Shakuhachi: Kinya Sogawa Take wo Fuku - Playing Bamboo
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An Introduction to Kinya Sogawa's Playing Bamboo by Ned Rothenberg
In my 30 year odyssey with the shakuhachi I've sometimes struggled with a certain disconnect in the community of its practitioners. The music and philosophy of the instrument flows from an ideal of ego-less exploration of the breath. However, by adorning themselves with purchased titles, weighty 'names', and assorted rankings a la the martial arts the shakuhachi scene can be a highly hyped, ego-driven, competitive place. Ambition may become a major reason players gain public exposure, rather than the musical depth of their art. Of course I am describing something that happens to some extent in all the arts, but the contrast to the underlying philosophy of the instrument makes it somehow more troubling.
This preamble is a way of stating why I was so pleased to produce this cd by Kinya Sogawa. I've known Kinya-San for over 20 years since first meeting him as a fellow student of the late,great Katsuya Yokoyama. Right from the beginning I found him fascinating and different. He was not 'hustling' to gain notoriety but working very hard with a much more interior focus. He had the calm demeanor of a true master blended with a childlike curiosity about musical and practical elements of life. Like the players of old he not only played but also built the instrument, searching for the unique sound within each piece of bamboo. (In fact I have been playing a flute of his for many years now and it has become a deep and faithful friend.)
While always eager to learn from his teachers there is in Kinya an honest and centered independence of spirit that gives his playing a unique sound quality and an almost effortless weight. Today, one can hear a musician, who for all his training and technique, still approaches each time he blows into the flute as a kind of exploration, not merely executing a known set of sounds but joining the heart, ear and breath into a unified expression.
From Kinya's notes to the cd:
By taking a length of bamboo, removing the partitions of the joints, making an oblique cut for the mouthpiece and opening five fingerholes, you can make a simple musical instrument that can be played in an infinite number of ways.
Especially with the Classical Honkyoku repertoire (solo pieces played by wandering monks), the simplicity of the instrument becomes the matrix for truly wonderful fingering and breathing techniques.
Choshi The simple structure of the piece lets one absorb oneself in sound. (Played on 2.2) Suzuru What sounds like “korokoro” is called “korokoro.” (1.8) Sanya A simple yet wild piece. (2.5) Nagori Ned Rothenberg wrote this piece for Kinya. In Ned’s words: “A note is so much more than the
pitch”…it undergoes a transformation as “ the sonic image turns into its trace.” (2.7) San’an The melody is beautiful, full of musical turns so suited to classical shakuhachi. (2.1) Shingetsu Time passes quietly. (2.5) Reibo A piece full of changes between stillness and dynamism, difficult to control. (2.1) Kudari-ba Belongs to the category of lighter, playful pieces known as gikyoku. Sometimes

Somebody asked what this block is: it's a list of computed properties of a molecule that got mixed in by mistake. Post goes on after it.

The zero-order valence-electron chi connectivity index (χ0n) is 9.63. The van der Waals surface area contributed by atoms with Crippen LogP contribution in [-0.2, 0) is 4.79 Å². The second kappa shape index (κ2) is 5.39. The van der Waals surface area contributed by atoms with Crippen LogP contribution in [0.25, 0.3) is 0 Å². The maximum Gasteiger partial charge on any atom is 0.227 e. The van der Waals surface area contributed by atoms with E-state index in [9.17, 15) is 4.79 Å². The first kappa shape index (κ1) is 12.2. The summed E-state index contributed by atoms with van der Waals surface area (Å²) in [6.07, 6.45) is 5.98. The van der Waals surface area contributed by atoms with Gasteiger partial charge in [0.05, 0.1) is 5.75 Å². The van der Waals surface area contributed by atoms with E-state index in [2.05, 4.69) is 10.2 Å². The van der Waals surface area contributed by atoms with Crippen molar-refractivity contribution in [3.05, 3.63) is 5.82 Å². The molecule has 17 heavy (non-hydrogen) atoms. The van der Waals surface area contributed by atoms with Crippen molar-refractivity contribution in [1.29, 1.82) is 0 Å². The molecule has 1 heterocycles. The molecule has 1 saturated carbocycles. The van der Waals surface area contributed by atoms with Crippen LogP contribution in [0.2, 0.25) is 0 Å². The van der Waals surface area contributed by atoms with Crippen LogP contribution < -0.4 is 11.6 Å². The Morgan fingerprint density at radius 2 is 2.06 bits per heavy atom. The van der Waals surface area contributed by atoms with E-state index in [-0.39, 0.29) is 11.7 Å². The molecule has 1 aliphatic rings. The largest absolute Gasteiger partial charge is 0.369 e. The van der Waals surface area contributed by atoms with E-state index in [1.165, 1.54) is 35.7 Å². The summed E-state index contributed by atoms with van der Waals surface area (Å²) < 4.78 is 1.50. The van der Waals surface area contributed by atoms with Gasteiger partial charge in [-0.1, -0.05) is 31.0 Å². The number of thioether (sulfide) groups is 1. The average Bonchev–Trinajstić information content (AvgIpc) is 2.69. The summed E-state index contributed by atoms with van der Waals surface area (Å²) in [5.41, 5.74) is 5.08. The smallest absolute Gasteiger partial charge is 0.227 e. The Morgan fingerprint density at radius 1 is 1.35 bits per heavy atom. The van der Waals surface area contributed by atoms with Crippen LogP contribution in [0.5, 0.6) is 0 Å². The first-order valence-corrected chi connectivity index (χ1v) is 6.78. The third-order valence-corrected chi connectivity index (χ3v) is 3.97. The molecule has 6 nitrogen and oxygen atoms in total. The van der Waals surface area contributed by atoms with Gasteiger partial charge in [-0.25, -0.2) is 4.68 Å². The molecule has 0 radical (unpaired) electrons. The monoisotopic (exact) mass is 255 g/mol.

playing in a lighter mood feels good. (1.0) Kokyo Composed in 1970 by Miki Minoru for Yokoyama Katsuya. In Miki’s own words:
“Kokyo means the uneasy heart of the musician and his cry of prayer.” (2.5) Isle Royale In Elizabeth Brown's mysterious duet, unexpected, inventive techniques evoke the
haunting cry of loons. (1.8 x 2) Koku Striving for a sound that flies perfectly straight and endlessly far. (2.5)
See video of the recording session of Koku below! (sound is from iphone, the CD is vastly superior!)
KINYA SOGAWA is one of the most outstanding shakuhachi performers in Japan today, and is also one of Japan's finest shakuhachi makers. As both a brilliant musician and craftsman, he is a rare gem within the shakuhachi world. In the years before World War II, the best shakuhachi players were also the best shakuhachi makers, but since the latter 20th century these roles diverged as the demands required for each increased. In this sense, Kinya Sogawa represents a renaissance of the true spirit of the master shakuhachi artist.
As a performing artist, Mr. Sogawa is active in an extraordinarily wide range of traditional and contemporary music. While his core focus remains the solo repertoire of traditional pieces passed down by the komuso wandering monks of the Edo Period, he is also one of Japan's prominent performers of contemporary music. In the 1990s he was a leading member of the acclaimed ensemble Pro Musica Nipponia where he received an award for technical excellence. Since 1993 he has been a member of the acclaimed Orchestra Asia and is a soloist for the orchestra’s Japan Team. With both of these ensembles he has toured frequently in Europe and Asia. In addition, he is one of Japan's foremost shakuhachi performance and recording artists for the popular singing style known as enka. He also frequently performs and records for theater, television dramas, and commercials. His music for the opening sequence inYasunori Mitsuda's computer game, "Chrono Cross", was designated "best video game music of all time" by America’s Hardcore Gaming 101 in 2011.
Born in Kobe, Mr. Sogawa studied the shakuhachi with Katsuya Yokoyama, one of the 20th century giants of music in Japan, and he was apprenticed to master shakuhachi craftsman Chikusen Tamai. In addition to his professional performance and instrument making activities, he has been deeply engaged with the development of a curriculum in traditional music for the Japanese public school system.